I realize that just my title has already pissed off some people…my bad. However upset you might be, the truth of the matter is that EVERY EMS organization is a business regardless of size or structure.
Municipal fire departments, hospital based services, investor owned (duh) and yes the thousands of small to mid-sized volunteer or hybrid agencies…all businesses.
Now, regardless of your personal feelings on the issue, and the concept, stick with me for a couple of minutes while we go through the 12 basics:
- Businesses have staff and clients/customers/patients.
- Businesses have to get funds for their services either through fees, subsidy or donations.
- Businesses have to buy supplies to operate.
- Businesses have to have state and /or local permits to operate.
- Businesses have to complete tax/accounting paperwork in the form of tax returns, municipal budgets or non-profit 990 forms.
- Businesses need to promote themselves to tell their clients about themselves, recruit staff or do damage control if something bad happens.
- Businesses have to make a profit of some kind to stay in business…yes even non-profits have to stay within budget or have enough left over to stay in operation.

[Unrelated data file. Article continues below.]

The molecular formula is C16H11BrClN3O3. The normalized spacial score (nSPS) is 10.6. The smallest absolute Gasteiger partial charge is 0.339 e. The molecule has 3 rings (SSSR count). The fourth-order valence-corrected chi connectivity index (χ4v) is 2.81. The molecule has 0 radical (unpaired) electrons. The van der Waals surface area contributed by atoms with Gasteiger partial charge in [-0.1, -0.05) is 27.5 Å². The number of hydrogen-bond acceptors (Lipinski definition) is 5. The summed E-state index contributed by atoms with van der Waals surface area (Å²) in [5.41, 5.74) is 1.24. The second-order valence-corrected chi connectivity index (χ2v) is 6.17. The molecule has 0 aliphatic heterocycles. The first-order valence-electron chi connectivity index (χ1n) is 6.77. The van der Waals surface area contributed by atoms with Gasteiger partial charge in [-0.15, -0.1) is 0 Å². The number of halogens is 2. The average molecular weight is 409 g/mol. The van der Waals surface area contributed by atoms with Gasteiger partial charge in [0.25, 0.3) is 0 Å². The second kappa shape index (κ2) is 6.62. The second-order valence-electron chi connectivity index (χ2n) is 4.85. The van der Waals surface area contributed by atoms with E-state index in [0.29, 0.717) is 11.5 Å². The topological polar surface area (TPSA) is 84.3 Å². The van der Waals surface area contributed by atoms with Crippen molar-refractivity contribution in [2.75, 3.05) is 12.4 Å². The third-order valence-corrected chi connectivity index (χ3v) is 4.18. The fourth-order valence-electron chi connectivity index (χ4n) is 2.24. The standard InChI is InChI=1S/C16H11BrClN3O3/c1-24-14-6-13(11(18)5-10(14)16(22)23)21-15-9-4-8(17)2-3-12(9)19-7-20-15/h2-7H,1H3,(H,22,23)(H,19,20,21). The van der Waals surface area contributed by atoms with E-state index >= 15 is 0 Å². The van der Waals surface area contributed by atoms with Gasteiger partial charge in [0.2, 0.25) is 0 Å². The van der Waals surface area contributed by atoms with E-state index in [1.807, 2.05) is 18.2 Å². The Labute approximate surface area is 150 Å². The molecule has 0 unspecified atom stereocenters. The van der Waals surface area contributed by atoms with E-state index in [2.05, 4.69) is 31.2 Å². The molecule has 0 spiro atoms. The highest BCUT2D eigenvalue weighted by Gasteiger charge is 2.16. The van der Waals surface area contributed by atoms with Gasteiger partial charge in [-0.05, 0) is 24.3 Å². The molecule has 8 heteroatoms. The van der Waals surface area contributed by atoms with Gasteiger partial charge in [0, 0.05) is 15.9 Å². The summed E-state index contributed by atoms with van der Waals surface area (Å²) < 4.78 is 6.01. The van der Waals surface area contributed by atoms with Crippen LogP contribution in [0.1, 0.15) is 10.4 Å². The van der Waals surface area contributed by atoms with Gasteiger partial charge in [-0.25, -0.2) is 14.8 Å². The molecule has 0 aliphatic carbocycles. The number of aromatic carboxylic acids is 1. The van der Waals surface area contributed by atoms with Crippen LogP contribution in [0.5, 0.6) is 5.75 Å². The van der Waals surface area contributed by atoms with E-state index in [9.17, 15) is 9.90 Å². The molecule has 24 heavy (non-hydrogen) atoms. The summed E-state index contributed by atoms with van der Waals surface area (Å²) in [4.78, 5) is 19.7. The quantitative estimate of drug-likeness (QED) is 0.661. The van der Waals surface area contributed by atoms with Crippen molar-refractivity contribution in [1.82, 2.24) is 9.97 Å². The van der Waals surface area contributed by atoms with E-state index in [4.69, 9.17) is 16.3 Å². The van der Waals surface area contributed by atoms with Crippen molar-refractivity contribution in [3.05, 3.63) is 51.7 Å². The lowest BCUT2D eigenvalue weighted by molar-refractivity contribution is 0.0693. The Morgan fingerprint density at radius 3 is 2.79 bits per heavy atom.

- Businesses have to have insurance and abide by labor laws.
- Businesses have to pay attention to benefit and wage and hour laws.
- Businesses need to plan for crisis and disaster scenarios to remain operating.
- Businesses need strong effective leaders to attract quality people and keep them.
- Businesses will fail due to lack of money, lack of trained staff, poor legal issue management or simply lousy leadership.
Every single one of these 12 points apply to EVERY EMS agency just as much as they apply to the local hardware store, legal practice or auto dealer…we ARE in business.
I chose to write this article because it is becoming apparent that many EMS agencies still believe they can rest on the laurels and the communities they serve will let them slide by on some of these issues. You can’t, they won’t and you will lose support, funding, staff and eventually your ability to operate.
Over the coming weeks I will begin dissecting several of these 12 items in greater detail. Which of the 12 do you think are the top three most common issues…leave a comment with your best guess…the winner or winners who guess all three, in order (most common to least), will receive a gift personally from me.
I look forward to hearing from you.